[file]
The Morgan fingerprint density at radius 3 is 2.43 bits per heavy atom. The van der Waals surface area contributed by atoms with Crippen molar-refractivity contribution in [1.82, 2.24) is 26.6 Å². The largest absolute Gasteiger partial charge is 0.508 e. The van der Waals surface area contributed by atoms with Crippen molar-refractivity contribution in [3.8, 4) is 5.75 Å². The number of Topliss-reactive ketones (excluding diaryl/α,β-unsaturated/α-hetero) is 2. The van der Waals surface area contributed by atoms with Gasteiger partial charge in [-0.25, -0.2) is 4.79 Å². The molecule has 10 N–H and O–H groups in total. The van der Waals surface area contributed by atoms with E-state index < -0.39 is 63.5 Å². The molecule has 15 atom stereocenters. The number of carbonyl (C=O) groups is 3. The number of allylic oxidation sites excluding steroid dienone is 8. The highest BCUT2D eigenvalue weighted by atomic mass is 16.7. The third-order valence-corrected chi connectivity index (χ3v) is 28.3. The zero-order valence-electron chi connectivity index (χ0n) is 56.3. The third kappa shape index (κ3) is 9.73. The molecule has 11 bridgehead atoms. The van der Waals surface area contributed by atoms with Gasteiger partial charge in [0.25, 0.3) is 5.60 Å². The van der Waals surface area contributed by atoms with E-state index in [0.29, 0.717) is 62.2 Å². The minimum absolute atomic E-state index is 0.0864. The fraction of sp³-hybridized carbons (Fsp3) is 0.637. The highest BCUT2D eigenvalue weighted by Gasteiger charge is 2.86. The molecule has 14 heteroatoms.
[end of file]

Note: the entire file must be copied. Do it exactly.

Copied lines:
The Morgan fingerprint density at radius 3 is 2.43 bits per heavy atom. The van der Waals surface area contributed by atoms with Crippen molar-refractivity contribution in [1.82, 2.24) is 26.6 Å². The largest absolute Gasteiger partial charge is 0.508 e. The van der Waals surface area contributed by atoms with Crippen molar-refractivity contribution in [3.8, 4) is 5.75 Å². The number of Topliss-reactive ketones (excluding diaryl/α,β-unsaturated/α-hetero) is 2. The van der Waals surface area contributed by atoms with Gasteiger partial charge in [-0.25, -0.2) is 4.79 Å². The molecule has 10 N–H and O–H groups in total. The van der Waals surface area contributed by atoms with E-state index < -0.39 is 63.5 Å². The molecule has 15 atom stereocenters. The number of carbonyl (C=O) groups is 3. The number of allylic oxidation sites excluding steroid dienone is 8. The highest BCUT2D eigenvalue weighted by atomic mass is 16.7. The third-order valence-corrected chi connectivity index (χ3v) is 28.3. The zero-order valence-electron chi connectivity index (χ0n) is 56.3. The third kappa shape index (κ3) is 9.73. The molecule has 11 bridgehead atoms. The van der Waals surface area contributed by atoms with Gasteiger partial charge in [0.25, 0.3) is 5.60 Å². The van der Waals surface area contributed by atoms with E-state index in [0.29, 0.717) is 62.2 Å². The minimum absolute atomic E-state index is 0.0864. The fraction of sp³-hybridized carbons (Fsp3) is 0.637. The highest BCUT2D eigenvalue weighted by Gasteiger charge is 2.86. The molecule has 14 heteroatoms.